My job is to help patients who have had bone marrow transplants to get back to how they were before - the process can take six months to a year, or even more.
This is a really new post - before it was created, I would work with patients up to the point of the transplant, but they wouldn't always realise they'd have this long road ahead of them, with no one to guide them.
They would get in contact with me or my colleagues and would often really struggle. But it was hard to give them the time they needed.
Now I talk to them about the risk of infection - they often get fatigued or have problems when the new immune system transferred with the transplant fights the old one, which can be life-threatening.
I try not to duplicate what the doctors are doing. They cover the medical aspect, so I try to talk about the bigger picture - about how they're feeling in themselves and what impact it's having on them or their children or parents.
One of the things I'm trying to focus on this year is sexual counselling after a transplant.
I try to bring it up to see if it's worth looking at.
I'm there to help them with going back to work or education, and to help them understand that they need to try to take it in stages.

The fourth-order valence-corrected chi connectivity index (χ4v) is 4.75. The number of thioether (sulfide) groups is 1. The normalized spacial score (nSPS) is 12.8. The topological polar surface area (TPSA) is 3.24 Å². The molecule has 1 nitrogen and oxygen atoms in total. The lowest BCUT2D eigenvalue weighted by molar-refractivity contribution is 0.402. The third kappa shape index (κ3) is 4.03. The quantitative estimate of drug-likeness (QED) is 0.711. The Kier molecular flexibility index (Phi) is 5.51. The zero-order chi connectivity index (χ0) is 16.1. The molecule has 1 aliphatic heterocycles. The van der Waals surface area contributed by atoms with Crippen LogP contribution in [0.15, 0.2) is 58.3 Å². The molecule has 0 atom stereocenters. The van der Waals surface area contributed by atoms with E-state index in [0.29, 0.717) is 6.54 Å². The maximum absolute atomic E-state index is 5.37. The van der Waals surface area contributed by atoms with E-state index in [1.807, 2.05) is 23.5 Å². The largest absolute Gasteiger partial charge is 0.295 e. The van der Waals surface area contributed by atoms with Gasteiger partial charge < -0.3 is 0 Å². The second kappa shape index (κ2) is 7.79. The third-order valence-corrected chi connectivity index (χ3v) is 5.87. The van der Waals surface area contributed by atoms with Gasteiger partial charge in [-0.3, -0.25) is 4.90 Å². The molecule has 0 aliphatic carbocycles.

It's about being involved with patients, spending time with them and seeing them get better. There will always be the point where progress is so slow that they feel they're never going to get any better; so it's lovely when they realise they're getting there. In some cases, that won't happen - a small minority of patients will never move forward and the impact of that is huge. That's the most challenging aspect of the job.
I don't try to pretend to know how they are feeling - I can't possibly imagine how awful it must be. What I do is try to use my experience to guide them to living normally again. It's not enough just to be alive - you need to really live, and it's my job to help people do that again.
Anthony Nolan is a charity that matches bone marrow donors with people who suffer from leukaemia